In some marriages, there comes a time when both spouses realize their relationship is beyond repair. Divorce then seems both the wisest choice and only logical outcome. Some couples never seem to move beyond anger, resentment and hostility, and their divorces are often bitter and prolonged. Others, though, choose to separate amicably, even if they do not remain friends afterward. These are the divorces that are perfect for Texas’s collaborative law.
So what can convince both spouses that collaborative law is the best approach to divorce? First, collaborative law divorces can protect the interests of both spouses. Collaborative divorces usually do not affect spouses’ finances, emotional well-being or important relationships with others, especially children. If a couple is willing to separate on good terms, then discussing the collaborative law approach is the first step.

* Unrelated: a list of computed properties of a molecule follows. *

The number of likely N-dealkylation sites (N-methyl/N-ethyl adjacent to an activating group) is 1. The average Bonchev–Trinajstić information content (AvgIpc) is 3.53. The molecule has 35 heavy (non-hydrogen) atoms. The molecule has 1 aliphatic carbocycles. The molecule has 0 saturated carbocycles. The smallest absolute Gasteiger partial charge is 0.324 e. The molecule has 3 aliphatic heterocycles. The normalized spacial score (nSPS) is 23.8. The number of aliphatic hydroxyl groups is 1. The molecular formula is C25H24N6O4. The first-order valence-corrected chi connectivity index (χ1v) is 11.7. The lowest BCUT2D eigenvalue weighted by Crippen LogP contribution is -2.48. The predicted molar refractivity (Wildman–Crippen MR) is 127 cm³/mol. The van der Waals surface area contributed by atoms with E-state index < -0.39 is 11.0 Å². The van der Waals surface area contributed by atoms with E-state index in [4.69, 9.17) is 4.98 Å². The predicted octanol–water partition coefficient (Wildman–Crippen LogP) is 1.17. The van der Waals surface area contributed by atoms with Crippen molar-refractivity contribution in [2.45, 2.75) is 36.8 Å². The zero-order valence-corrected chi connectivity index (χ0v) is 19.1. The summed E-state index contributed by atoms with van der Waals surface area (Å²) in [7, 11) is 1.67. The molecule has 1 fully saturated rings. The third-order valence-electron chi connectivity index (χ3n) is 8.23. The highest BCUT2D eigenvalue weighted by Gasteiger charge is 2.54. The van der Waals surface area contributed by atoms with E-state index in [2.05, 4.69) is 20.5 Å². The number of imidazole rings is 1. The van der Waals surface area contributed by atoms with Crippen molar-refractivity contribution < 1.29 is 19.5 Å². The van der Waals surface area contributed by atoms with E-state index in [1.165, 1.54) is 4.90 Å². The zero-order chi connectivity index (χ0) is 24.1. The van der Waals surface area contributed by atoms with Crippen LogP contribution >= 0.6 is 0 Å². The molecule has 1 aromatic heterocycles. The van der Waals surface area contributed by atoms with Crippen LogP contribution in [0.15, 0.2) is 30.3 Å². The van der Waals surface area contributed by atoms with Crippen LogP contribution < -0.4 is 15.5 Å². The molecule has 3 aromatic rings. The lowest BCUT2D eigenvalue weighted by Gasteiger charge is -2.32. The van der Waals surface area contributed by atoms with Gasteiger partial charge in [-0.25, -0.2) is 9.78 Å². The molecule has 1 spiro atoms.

So how does one spouse introduce collaborative law to the other in a nonthreatening way? A Texas resident has several options from which to choose. He or she can share information on collaborative law directly. This approach works best for spouses who are on good terms. Sometimes, though, a spouse who needs convincing may prefer to gather information from other sources; in this case, friends or relatives who are close to the spouse may be able to introduce the collaborative law approach in a more sympathetic and effective way.
Although the collaborative law approach is fairly simple and can effectively address several divorce-related issues such as child custody, child support, spousal support and property division, guidance is also required in most cases. This is why collaborative law experts in Texas and elsewhere in the country stress the need to enlist the services of a lawyer who not only knows divorce and collaborative law in Texas but also is experienced in mediation and the arbitration of family law issues.
Source: CollabLawTexas.com, “The Collaborative Approach,” Accessed on Jan. 21, 2015